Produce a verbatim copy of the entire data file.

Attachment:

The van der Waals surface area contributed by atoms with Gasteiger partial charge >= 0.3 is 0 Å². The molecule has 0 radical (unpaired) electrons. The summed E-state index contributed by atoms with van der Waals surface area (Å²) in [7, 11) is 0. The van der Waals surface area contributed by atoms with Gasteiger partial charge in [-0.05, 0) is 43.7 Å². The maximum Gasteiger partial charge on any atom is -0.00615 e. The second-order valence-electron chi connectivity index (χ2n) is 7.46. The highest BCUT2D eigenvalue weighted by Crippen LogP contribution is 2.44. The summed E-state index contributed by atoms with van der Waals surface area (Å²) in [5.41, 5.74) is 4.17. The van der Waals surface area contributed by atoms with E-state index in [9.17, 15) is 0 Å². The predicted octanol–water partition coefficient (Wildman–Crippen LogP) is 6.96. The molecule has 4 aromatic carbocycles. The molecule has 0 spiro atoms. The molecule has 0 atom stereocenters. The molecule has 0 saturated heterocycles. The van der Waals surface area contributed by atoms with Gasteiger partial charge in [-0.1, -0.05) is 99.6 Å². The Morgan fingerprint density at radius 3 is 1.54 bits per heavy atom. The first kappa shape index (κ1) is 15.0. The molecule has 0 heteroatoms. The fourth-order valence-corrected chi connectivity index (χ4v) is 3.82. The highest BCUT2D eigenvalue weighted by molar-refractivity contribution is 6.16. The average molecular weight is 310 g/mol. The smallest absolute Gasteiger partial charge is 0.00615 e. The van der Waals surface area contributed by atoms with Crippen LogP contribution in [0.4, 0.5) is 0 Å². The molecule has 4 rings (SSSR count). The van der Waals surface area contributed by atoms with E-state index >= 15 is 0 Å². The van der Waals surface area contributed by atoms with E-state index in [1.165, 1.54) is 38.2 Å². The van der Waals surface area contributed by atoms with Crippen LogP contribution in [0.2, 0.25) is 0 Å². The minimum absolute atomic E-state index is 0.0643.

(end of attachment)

The van der Waals surface area contributed by atoms with Gasteiger partial charge >= 0.3 is 0 Å². The molecule has 0 radical (unpaired) electrons. The summed E-state index contributed by atoms with van der Waals surface area (Å²) in [7, 11) is 0. The van der Waals surface area contributed by atoms with Gasteiger partial charge in [-0.05, 0) is 43.7 Å². The maximum Gasteiger partial charge on any atom is -0.00615 e. The second-order valence-electron chi connectivity index (χ2n) is 7.46. The highest BCUT2D eigenvalue weighted by Crippen LogP contribution is 2.44. The summed E-state index contributed by atoms with van der Waals surface area (Å²) in [5.41, 5.74) is 4.17. The van der Waals surface area contributed by atoms with E-state index in [9.17, 15) is 0 Å². The predicted octanol–water partition coefficient (Wildman–Crippen LogP) is 6.96. The molecule has 4 aromatic carbocycles. The molecule has 0 spiro atoms. The molecule has 0 atom stereocenters. The molecule has 0 saturated heterocycles. The van der Waals surface area contributed by atoms with Gasteiger partial charge in [-0.1, -0.05) is 99.6 Å². The Morgan fingerprint density at radius 3 is 1.54 bits per heavy atom. The first kappa shape index (κ1) is 15.0. The molecule has 0 heteroatoms. The fourth-order valence-corrected chi connectivity index (χ4v) is 3.82. The highest BCUT2D eigenvalue weighted by molar-refractivity contribution is 6.16. The average molecular weight is 310 g/mol. The smallest absolute Gasteiger partial charge is 0.00615 e. The van der Waals surface area contributed by atoms with Crippen LogP contribution in [0.4, 0.5) is 0 Å². The molecule has 4 rings (SSSR count). The van der Waals surface area contributed by atoms with E-state index >= 15 is 0 Å². The van der Waals surface area contributed by atoms with E-state index in [1.165, 1.54) is 38.2 Å². The van der Waals surface area contributed by atoms with Crippen LogP contribution in [0.2, 0.25) is 0 Å². The minimum absolute atomic E-state index is 0.0643.